RBS is being asked to urgently explain how a leaked document appeared to contradict claims by its senior management that staff do not have targets to push customers towards online banking.

The Scottish Affairs Committee has written to Ross McEwan, the chief executive of RBS following reports which they feel call into question evidence he gave to the MSPs on Wednesday over its decision to shut 52 branches in Scotland, with a further 10 under threat.

Appearing before a Westminster committee last week, senior RBS management denied that staff had been set targets to drive customers towards digital banking.

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However a performance review leaked to Scottish Labour, and setting out objectives for 2018, appears to show a target of an average of 5.6 sign-ups a week for the RBS mobile app.

It also insists staff should “help a minimum of 0.6 customers (a week) benefit from the mobile app through logging quality customer interaction”.

In a letter, committee chairman Pete Wishart calls on Mr McEwan to respond "as a matter of urgency, to clarify this situation and provide an explanation..."

Mr Wishart pointed out that he had asked Mr McEwan during a committee session if it is the case “that staff have been set targets in these branches in order to secure these digital customers”.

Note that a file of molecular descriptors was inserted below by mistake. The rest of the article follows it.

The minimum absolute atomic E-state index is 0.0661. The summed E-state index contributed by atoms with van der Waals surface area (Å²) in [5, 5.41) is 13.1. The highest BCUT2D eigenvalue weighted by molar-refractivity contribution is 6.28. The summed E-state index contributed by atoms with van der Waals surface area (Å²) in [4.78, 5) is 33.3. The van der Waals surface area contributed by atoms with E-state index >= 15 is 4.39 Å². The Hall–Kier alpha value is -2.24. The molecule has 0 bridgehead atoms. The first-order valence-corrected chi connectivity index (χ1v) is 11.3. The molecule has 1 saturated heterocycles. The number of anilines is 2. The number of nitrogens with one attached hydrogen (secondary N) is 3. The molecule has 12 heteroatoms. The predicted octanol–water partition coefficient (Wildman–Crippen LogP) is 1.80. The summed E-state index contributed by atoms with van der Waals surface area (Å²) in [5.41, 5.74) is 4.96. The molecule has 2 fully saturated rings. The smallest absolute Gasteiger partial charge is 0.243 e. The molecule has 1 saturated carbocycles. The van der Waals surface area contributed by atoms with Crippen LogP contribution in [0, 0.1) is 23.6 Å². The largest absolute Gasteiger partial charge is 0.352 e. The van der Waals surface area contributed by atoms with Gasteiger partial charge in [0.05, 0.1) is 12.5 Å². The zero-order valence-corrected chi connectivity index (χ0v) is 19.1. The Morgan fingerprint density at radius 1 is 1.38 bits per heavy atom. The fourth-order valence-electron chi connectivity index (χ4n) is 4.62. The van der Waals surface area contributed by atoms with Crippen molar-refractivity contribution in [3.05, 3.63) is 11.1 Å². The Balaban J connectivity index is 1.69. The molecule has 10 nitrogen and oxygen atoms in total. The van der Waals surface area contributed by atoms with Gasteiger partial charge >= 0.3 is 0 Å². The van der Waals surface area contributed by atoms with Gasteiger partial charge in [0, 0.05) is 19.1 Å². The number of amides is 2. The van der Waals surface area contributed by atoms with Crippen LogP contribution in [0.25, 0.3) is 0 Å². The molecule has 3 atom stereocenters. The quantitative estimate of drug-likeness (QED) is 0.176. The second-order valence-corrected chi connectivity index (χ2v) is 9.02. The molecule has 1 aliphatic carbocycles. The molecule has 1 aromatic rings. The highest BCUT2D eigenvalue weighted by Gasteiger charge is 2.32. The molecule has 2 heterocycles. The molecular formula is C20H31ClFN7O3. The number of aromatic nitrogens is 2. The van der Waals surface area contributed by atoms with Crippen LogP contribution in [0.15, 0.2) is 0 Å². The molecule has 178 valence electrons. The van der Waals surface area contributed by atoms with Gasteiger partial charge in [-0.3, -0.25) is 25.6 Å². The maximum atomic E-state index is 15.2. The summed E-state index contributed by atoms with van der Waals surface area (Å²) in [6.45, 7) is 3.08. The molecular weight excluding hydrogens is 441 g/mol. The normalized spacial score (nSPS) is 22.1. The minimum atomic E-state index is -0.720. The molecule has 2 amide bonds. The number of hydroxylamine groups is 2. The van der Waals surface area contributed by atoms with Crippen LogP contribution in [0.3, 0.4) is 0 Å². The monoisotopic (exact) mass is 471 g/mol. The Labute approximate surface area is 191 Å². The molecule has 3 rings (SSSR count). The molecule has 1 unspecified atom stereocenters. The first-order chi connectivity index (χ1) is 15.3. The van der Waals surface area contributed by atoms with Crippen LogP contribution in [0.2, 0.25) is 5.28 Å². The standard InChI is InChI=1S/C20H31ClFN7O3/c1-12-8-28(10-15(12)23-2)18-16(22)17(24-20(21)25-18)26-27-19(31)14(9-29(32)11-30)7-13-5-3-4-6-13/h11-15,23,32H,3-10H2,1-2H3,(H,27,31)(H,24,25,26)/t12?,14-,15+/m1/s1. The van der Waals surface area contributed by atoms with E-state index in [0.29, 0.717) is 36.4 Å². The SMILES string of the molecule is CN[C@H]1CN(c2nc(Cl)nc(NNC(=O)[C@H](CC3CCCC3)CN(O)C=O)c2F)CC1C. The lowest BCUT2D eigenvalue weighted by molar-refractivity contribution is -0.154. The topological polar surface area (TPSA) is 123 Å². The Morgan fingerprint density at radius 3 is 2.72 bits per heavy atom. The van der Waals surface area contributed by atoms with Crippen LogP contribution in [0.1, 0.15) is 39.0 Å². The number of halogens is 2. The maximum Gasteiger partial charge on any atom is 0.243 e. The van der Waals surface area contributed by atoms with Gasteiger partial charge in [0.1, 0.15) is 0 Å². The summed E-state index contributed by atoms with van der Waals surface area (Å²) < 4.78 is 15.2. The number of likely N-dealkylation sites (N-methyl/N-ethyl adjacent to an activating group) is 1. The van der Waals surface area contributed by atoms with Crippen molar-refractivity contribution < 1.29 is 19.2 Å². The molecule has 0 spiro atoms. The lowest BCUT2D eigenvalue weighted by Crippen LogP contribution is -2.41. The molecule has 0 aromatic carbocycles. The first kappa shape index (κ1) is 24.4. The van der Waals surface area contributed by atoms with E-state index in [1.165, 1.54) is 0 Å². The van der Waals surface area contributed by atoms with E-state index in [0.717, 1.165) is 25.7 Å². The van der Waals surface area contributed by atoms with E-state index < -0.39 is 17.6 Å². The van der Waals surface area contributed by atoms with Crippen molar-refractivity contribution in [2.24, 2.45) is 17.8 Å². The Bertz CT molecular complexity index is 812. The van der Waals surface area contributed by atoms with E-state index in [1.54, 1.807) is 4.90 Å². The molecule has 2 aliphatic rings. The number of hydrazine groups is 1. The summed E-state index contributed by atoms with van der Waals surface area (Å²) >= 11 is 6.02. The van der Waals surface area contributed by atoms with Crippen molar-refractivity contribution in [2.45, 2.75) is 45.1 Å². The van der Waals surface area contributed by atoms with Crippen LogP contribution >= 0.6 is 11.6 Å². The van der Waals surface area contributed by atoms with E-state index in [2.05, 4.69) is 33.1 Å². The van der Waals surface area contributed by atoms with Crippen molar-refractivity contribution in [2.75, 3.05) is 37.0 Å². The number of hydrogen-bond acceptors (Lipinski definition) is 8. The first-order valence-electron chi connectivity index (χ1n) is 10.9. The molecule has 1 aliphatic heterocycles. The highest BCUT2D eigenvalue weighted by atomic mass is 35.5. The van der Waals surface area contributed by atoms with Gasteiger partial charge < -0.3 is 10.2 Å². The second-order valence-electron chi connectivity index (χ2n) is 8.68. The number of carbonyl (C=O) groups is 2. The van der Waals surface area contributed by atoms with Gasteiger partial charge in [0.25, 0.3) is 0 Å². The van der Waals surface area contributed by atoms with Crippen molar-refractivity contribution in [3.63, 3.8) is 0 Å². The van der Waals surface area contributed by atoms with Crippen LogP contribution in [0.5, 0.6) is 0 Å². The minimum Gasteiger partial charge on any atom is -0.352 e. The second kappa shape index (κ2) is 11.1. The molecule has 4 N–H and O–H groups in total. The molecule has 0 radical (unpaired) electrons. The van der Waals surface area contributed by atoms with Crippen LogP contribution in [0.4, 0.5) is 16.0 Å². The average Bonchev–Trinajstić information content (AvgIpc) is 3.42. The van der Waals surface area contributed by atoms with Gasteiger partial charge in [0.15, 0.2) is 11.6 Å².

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Mr McEwan replied: “No, it is not right.” He said all incentives had been removed, but staff had been asked to “talk to customers about other ways of banking”.

Later in the session Hugh Gaffney MP asked what performance targets had been set for bank branch staff in relation to online banking.

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In response Jane Howard, the personal banking managing director said:: “We talked about this earlier when we said we do not have targets and we removed incentives. I expect our colleagues in the branches to talk to customers about all the ways to bank, and that includes digital.”

An RBS spokesman described the leaked document as referring to an objective, not a goal.

He said: "When Ross McEwan was asked about whether staff have targets for the adoption of mobile and online banking, he did not deny this and openly acknowledged that we ask our colleagues to have those conversations with customers so that they are aware of all the different ways that they can bank with us, this includes telephony, face to face and digital banking.

“In 2016, we removed financial incentives for colleagues to hit sales targets - the first of the major banks to do so."